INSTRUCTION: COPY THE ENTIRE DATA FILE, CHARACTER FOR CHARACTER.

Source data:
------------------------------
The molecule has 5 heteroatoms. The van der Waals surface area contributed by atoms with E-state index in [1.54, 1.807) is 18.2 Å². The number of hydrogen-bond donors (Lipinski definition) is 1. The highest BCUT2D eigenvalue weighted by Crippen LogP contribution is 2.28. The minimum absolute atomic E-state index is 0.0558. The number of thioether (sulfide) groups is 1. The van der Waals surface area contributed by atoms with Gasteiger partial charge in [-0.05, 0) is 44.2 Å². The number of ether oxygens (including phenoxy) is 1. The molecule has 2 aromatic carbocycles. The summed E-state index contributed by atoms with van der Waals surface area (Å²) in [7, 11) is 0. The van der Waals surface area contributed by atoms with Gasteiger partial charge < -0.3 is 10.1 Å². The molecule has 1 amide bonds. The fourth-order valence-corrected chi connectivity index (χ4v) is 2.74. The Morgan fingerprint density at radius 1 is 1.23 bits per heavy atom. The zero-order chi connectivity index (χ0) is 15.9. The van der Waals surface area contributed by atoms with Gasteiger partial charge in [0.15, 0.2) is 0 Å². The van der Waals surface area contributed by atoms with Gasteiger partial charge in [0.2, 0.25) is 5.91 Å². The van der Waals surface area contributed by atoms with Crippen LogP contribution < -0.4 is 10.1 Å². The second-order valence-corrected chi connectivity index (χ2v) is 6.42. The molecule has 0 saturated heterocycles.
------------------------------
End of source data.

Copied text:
The molecule has 5 heteroatoms. The van der Waals surface area contributed by atoms with E-state index in [1.54, 1.807) is 18.2 Å². The number of hydrogen-bond donors (Lipinski definition) is 1. The highest BCUT2D eigenvalue weighted by Crippen LogP contribution is 2.28. The minimum absolute atomic E-state index is 0.0558. The number of thioether (sulfide) groups is 1. The van der Waals surface area contributed by atoms with Gasteiger partial charge in [-0.05, 0) is 44.2 Å². The number of ether oxygens (including phenoxy) is 1. The molecule has 2 aromatic carbocycles. The summed E-state index contributed by atoms with van der Waals surface area (Å²) in [7, 11) is 0. The van der Waals surface area contributed by atoms with Gasteiger partial charge < -0.3 is 10.1 Å². The molecule has 1 amide bonds. The fourth-order valence-corrected chi connectivity index (χ4v) is 2.74. The Morgan fingerprint density at radius 1 is 1.23 bits per heavy atom. The zero-order chi connectivity index (χ0) is 15.9. The van der Waals surface area contributed by atoms with Gasteiger partial charge in [0.15, 0.2) is 0 Å². The van der Waals surface area contributed by atoms with Gasteiger partial charge in [0.2, 0.25) is 5.91 Å². The van der Waals surface area contributed by atoms with Crippen LogP contribution < -0.4 is 10.1 Å². The second-order valence-corrected chi connectivity index (χ2v) is 6.42. The molecule has 0 saturated heterocycles.